22 April 2006
Against Compulsory Purchase

A correspondent recently asked me what my views were on compulsory purchase. Although it was the topic of quite a few discussions on Transport Blog and I did reach a conclusion, I never quite got round to stating what it was. So, here goes: I am against it.

I am against it because:

  • it involves force which I am against
  • it encourages corruption and abuse
  • I believe its absence wouldn't be that great a loss

But how would you build roads or railways without it?

The fear has always been that without compulsory purchase then along the line of a proposed route there will be "hold-outs" ie landowners who will demand a much higher price than the prevailing market rate (not least because without their sale the road or railway cannot be built), and that therefore, for the most part, roads and railways would be too expensive to build. Now, for all I know this may be true - it's not a theory that has ever been tested to destruction - but there are grounds in both theory and practice for believing that this may not be the case.

So, the theory?

Well, more ideas than theory. One way might be, say, if you were trying to build a railway, to survey the route, ask the landowners along the route at what price they would be willing to sell and take out an option to buy. A more sophisticated way might be to survey a couple of routes and to take out options on both of them. That way "hold-outs" might be discouraged from holding the railway company to ransom.

And the practice?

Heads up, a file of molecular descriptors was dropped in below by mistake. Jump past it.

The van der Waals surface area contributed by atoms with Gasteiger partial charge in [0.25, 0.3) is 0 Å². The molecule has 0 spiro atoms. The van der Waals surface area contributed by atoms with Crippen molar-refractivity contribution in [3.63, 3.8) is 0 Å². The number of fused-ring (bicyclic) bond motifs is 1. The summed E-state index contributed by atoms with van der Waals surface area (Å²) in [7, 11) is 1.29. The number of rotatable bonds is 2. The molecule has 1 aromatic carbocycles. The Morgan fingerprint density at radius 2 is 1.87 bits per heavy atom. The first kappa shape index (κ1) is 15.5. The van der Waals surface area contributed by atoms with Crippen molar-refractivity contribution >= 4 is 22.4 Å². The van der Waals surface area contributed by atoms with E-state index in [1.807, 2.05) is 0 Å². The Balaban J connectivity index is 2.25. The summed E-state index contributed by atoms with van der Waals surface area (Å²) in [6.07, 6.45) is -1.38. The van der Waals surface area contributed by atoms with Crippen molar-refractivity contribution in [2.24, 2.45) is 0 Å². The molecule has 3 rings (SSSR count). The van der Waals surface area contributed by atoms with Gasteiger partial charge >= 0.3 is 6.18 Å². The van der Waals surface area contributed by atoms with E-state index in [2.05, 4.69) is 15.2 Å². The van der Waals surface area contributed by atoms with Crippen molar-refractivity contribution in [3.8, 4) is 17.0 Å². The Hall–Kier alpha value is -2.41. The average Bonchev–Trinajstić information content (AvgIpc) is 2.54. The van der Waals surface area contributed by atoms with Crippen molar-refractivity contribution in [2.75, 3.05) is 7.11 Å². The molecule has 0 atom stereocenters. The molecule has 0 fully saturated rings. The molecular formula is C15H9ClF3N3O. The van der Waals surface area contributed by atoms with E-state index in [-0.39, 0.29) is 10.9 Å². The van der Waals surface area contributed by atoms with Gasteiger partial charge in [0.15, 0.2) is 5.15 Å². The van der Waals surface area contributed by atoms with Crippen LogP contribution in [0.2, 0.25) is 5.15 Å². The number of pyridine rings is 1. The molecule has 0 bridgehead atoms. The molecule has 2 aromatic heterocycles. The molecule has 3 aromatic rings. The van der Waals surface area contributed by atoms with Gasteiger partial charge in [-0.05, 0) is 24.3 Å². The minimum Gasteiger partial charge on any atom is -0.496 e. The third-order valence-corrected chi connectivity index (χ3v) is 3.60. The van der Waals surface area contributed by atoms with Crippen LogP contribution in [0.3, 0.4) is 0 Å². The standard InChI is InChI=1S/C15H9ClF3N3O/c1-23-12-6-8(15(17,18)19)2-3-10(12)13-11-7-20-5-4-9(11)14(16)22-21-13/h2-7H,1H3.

• Pipelines - my understanding is that these, typically, don't need compulsory purchase
  • Two of the earliest modern highways in the US were built without compulsory purchase (see p172)
  • The Stanhope and Tyne railway (apparently) was built without compulsory purchase

Why so few examples?

Well, one possibility is that it is very difficult (though clearly not impossible) to build a road or railway etc without compulsory purchase. But there are a couple of other possibilities:
  • Crowding out. If the possibility of state action exists people might be less inclined to look into other, potentially more expensive options.
  • There may be other things going on. At the dawn of the railway age all joint stock companies needed an Act of Parliament to establish themselves. In more modern times all road or railway schemes have required planning permission from the state (another thing I am against), so there is little point in buying the land without the permission and difficult to get the permission without knowing what land is involved.

What makes you think it causes corruption and abuse?

I've heard of a few examples and, no, I've got nothing to hand right now but I guess 5 minutes Googling the terms "eminent domain" and "Wal-Mart" should turn up a few examples.

Assuming that corruption and abuse do occur, why do you think they happen?

I think the abuse occurs because the state can't help itself. If it has a power it will abuse it
As far as corruption goes whenever the state is given a power which can make others rich, money is going to flow in the direction of the people with the power to influence decisions.
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Quote of the Day

David Farrer on airline compensation regulation:

Whenever I hear the word rights, I reach for my revolver

From Freedom and Whisky

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Squander Two doesn’t like his brother or public transport.  In fact, it is difficult to tell which he likes least.